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An Interview with John Rice, Star and Writer of Hidden Daylight

by Dale Pierce

November 2017

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Tell us about Hidden Daylight!


Hidden Daylight is a short suspense thriller about a businessman trying to find his wife, who was abducted by a notorious serial killer. The businessman consults a psychic who can see through the killer's eyes. I wrote the film as a sort of calling card to enter into the horror genre as a writer.


Has there been a good deal of publicity for this project and have critics been favorable?


Yes! We have played some very big festivals (Shriekfest, Dances With Films, etc.) and gotten lots of really good press. Knock on wood, all the reviews that I've seen so far have been positive.


Do you have any interesting stories revolving around Hidden Daylight?


The shoot went pretty smoothly, but a couple stories come to mind. We had to construct a "lair" for the serial killer that involved lots of photographs, print clippings, drawings, etc., that depicted some fairly graphic and messed up things. After we wrapped, since we live in NYC, we didn't have anywhere to put this stuff aside from our building's communal trash room. I remember shoving all of this terrifying material into a tiny compactor room in a building in Manhattan and hoping no one stumbled on it and called the cops.

Also, we were dealing with some sound issues because there was a group of Dominican ladies listening to really intense merengue music in the apartment next door. Our lead actor David Rey is a very handsome man, and we convinced him to undo some of the buttons on his shirt and go next door to smooth talk them -- and it worked! The ladies took a picture with David and turned the music down. These are the things you have to do to get a movie done on a teeny budget!


Does your company have a web page?


We do! You can find us at, and you can also visit our sister production company which co-produced Hidden Daylight at


Do you have any follow up or future project you are planning?


Oh, yes! We have a feature film called The Dark Room in development, which is a more traditional horror film that won the New Blood Award for screenwriting in 2015, and I'm also working on a horror/drama TV series called The Believers Club, which should be ready to go by early next year.


Did you study drama or film making in school or pick things up on your own?


I studied Theatre and Creative Writing at Fordham University. I have to admit, however, that the most practical knowledge came from hands-on experience and simply putting my work out there. There is no better teacher than experience, and I have been fortunate to work on great sets with some great companies, at all budget levels.


Perhaps you could give is a little background info on your life and career?


Sure! I'm originally from Pittsburgh, Pennsylvania. My mother was a florist and my father was an electrical engineer, so I inherited an appreciation for both the creative and the practical early on.

I have been writing and acting for as long as I can remember, starting in my church drama group and continuing throughout high school and college, when I moved to New York City. My focus was being a performer when I graduated, so I did a lot of stage work before transitioning into TV and film.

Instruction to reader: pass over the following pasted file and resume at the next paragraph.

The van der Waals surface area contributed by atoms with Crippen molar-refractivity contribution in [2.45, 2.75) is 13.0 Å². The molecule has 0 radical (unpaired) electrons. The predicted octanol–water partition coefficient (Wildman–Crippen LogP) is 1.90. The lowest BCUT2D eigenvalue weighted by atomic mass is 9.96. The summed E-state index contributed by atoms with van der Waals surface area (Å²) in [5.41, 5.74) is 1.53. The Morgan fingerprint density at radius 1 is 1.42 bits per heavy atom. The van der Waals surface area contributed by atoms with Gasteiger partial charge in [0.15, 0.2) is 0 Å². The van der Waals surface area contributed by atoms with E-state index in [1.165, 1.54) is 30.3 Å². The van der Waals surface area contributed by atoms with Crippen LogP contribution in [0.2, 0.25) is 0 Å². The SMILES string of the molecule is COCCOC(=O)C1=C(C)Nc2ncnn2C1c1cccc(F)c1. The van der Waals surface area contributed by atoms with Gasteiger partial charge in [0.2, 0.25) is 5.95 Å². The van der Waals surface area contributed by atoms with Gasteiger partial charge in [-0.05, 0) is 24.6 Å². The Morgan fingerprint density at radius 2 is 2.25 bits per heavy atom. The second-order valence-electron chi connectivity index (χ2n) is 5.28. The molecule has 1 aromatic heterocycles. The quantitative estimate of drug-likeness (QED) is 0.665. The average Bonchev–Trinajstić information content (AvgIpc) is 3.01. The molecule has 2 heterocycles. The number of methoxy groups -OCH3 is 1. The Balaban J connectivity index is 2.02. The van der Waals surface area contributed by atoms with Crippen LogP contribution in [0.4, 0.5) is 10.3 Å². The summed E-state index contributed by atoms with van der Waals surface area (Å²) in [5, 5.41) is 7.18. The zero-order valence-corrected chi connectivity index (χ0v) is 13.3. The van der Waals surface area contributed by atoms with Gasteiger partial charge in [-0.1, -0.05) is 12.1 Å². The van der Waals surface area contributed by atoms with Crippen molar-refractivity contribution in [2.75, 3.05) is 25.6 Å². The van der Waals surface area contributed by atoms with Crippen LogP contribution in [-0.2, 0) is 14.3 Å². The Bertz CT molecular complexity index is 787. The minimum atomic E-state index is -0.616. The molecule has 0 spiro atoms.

There is currently a huge impetus for actors to create their own work, so that's exactly what I did... and remembered how much I love writing as well! The two have gone hand-in-hand for me ever since.


Do you hope to go from shorts to feature films?


Funny enough, I had already worked on a couple of feature films before I did Hidden Daylight. Of course short films can be important stepping stones for getting features made, but I think of them more as their own art form. Short films aren't just for beginners. They are a unique type of storytelling with its own challenges and rewards, and I hope to continue to do both in my career.


Was making a transition from writer to producer difficult?


I wouldn't say difficult so much as necessary. When you are just starting out, producing your own work is key because you need exposure. I have always been creative in many different areas, so wearing lots of hats isn't new to me. But I do have a newfound appreciation for producers, who have an incredibly nuanced and complicated job.


Which do you prefer out of the two areas?


Definitely writing. I am much more of a creative mind.


Are you planning to show your latest film at any upcoming festivals or fan events?


Our festival run just ended, but we were fortunate enough to get a distribution deal with Shorts TV, the world’s only 24/7 HD channel for short movies. Hidden Daylight will be available to view soon on DIRECTV and a variety of other cable and streaming platforms.


What realm or genre do you prefer, if any, be it horror or mystery as your short seems a mix of both?


The thing that appeals to me the most about the dark genres is their ability to showcase the ambiguities of the world, the gray areas, the things that aren't talked about in ordinary life. I love the horror genre, but since my writing tends to be very character and plot-focused, my horror stories usually turn into unintentional thrillers and mysteries.


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Is there anything else you would like to throw in for this interview, as we are keeping it short and to the point?


Just... If you have a story to tell, get out there and tell it, whatever way you can!


Closing comments?


Thanks for supporting indie filmmakers!


Thanks for the interview!



© by Dale Pierce

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Thanks for watching !!!



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